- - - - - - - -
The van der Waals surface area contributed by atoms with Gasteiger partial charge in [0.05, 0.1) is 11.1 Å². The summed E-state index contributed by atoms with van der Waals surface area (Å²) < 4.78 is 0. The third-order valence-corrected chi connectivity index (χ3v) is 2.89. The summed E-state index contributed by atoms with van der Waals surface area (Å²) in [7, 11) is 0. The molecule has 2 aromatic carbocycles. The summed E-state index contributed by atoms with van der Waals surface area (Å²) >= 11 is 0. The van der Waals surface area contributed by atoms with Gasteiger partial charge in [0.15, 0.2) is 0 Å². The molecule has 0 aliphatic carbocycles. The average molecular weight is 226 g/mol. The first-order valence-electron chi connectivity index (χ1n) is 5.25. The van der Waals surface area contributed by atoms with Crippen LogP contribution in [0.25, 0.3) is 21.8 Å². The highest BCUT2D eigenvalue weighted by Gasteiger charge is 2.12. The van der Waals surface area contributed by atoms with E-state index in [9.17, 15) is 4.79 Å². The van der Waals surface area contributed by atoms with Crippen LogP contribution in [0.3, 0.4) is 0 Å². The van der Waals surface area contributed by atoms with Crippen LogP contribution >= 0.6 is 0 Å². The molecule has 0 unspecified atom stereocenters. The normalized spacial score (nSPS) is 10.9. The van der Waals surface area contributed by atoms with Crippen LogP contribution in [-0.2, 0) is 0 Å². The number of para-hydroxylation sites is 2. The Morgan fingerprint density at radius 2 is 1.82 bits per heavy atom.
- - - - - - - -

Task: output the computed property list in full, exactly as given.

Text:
The van der Waals surface area contributed by atoms with Gasteiger partial charge in [0.05, 0.1) is 11.1 Å². The summed E-state index contributed by atoms with van der Waals surface area (Å²) < 4.78 is 0. The third-order valence-corrected chi connectivity index (χ3v) is 2.89. The summed E-state index contributed by atoms with van der Waals surface area (Å²) in [7, 11) is 0. The molecule has 2 aromatic carbocycles. The summed E-state index contributed by atoms with van der Waals surface area (Å²) >= 11 is 0. The van der Waals surface area contributed by atoms with Gasteiger partial charge in [0.15, 0.2) is 0 Å². The molecule has 0 aliphatic carbocycles. The average molecular weight is 226 g/mol. The first-order valence-electron chi connectivity index (χ1n) is 5.25. The van der Waals surface area contributed by atoms with Crippen LogP contribution in [0.25, 0.3) is 21.8 Å². The highest BCUT2D eigenvalue weighted by Gasteiger charge is 2.12. The van der Waals surface area contributed by atoms with E-state index in [9.17, 15) is 4.79 Å². The van der Waals surface area contributed by atoms with Crippen LogP contribution in [0.3, 0.4) is 0 Å². The van der Waals surface area contributed by atoms with Crippen LogP contribution >= 0.6 is 0 Å². The molecule has 0 unspecified atom stereocenters. The normalized spacial score (nSPS) is 10.9. The van der Waals surface area contributed by atoms with Crippen LogP contribution in [-0.2, 0) is 0 Å². The number of para-hydroxylation sites is 2. The Morgan fingerprint density at radius 2 is 1.82 bits per heavy atom.